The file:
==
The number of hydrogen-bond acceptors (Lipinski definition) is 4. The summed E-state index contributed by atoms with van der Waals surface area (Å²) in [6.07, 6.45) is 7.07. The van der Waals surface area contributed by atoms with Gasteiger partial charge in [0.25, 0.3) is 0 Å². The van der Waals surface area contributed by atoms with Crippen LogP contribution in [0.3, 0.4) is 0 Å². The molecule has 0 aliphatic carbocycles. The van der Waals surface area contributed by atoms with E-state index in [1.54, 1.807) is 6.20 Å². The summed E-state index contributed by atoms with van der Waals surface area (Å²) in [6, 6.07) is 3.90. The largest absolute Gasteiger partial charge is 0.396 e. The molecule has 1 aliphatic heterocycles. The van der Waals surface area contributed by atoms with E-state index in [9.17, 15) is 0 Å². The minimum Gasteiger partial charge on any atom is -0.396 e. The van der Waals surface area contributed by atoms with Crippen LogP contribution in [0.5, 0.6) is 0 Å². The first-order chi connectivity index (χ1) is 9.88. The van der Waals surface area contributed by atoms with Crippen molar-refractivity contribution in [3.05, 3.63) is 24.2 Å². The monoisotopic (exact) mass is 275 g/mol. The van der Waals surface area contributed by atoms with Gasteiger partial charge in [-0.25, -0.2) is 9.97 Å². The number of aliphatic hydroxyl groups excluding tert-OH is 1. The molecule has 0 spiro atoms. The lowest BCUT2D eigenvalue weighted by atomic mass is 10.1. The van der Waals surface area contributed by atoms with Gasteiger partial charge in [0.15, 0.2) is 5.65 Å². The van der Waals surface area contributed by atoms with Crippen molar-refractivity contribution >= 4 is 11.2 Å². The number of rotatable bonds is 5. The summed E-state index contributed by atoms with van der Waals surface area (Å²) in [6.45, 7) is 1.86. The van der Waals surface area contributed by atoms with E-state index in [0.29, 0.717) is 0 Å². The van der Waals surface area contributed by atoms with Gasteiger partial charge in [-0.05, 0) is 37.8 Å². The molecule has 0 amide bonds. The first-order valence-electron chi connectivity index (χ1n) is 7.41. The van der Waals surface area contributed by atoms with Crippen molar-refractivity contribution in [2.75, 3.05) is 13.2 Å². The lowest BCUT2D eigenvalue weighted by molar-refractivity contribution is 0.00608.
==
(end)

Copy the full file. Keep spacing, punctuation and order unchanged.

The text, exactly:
The number of hydrogen-bond acceptors (Lipinski definition) is 4. The summed E-state index contributed by atoms with van der Waals surface area (Å²) in [6.07, 6.45) is 7.07. The van der Waals surface area contributed by atoms with Gasteiger partial charge in [0.25, 0.3) is 0 Å². The van der Waals surface area contributed by atoms with Crippen LogP contribution in [0.3, 0.4) is 0 Å². The molecule has 0 aliphatic carbocycles. The van der Waals surface area contributed by atoms with E-state index in [1.54, 1.807) is 6.20 Å². The summed E-state index contributed by atoms with van der Waals surface area (Å²) in [6, 6.07) is 3.90. The largest absolute Gasteiger partial charge is 0.396 e. The molecule has 1 aliphatic heterocycles. The van der Waals surface area contributed by atoms with E-state index in [9.17, 15) is 0 Å². The minimum Gasteiger partial charge on any atom is -0.396 e. The van der Waals surface area contributed by atoms with Crippen LogP contribution in [0.5, 0.6) is 0 Å². The first-order chi connectivity index (χ1) is 9.88. The van der Waals surface area contributed by atoms with Crippen molar-refractivity contribution in [3.05, 3.63) is 24.2 Å². The monoisotopic (exact) mass is 275 g/mol. The van der Waals surface area contributed by atoms with Gasteiger partial charge in [-0.25, -0.2) is 9.97 Å². The number of aliphatic hydroxyl groups excluding tert-OH is 1. The molecule has 0 spiro atoms. The lowest BCUT2D eigenvalue weighted by atomic mass is 10.1. The van der Waals surface area contributed by atoms with Gasteiger partial charge in [0.15, 0.2) is 5.65 Å². The van der Waals surface area contributed by atoms with Crippen molar-refractivity contribution >= 4 is 11.2 Å². The number of rotatable bonds is 5. The summed E-state index contributed by atoms with van der Waals surface area (Å²) in [6.45, 7) is 1.86. The van der Waals surface area contributed by atoms with E-state index in [0.29, 0.717) is 0 Å². The van der Waals surface area contributed by atoms with Gasteiger partial charge in [-0.05, 0) is 37.8 Å². The molecule has 0 amide bonds. The first-order valence-electron chi connectivity index (χ1n) is 7.41. The van der Waals surface area contributed by atoms with Crippen molar-refractivity contribution in [2.75, 3.05) is 13.2 Å². The lowest BCUT2D eigenvalue weighted by molar-refractivity contribution is 0.00608.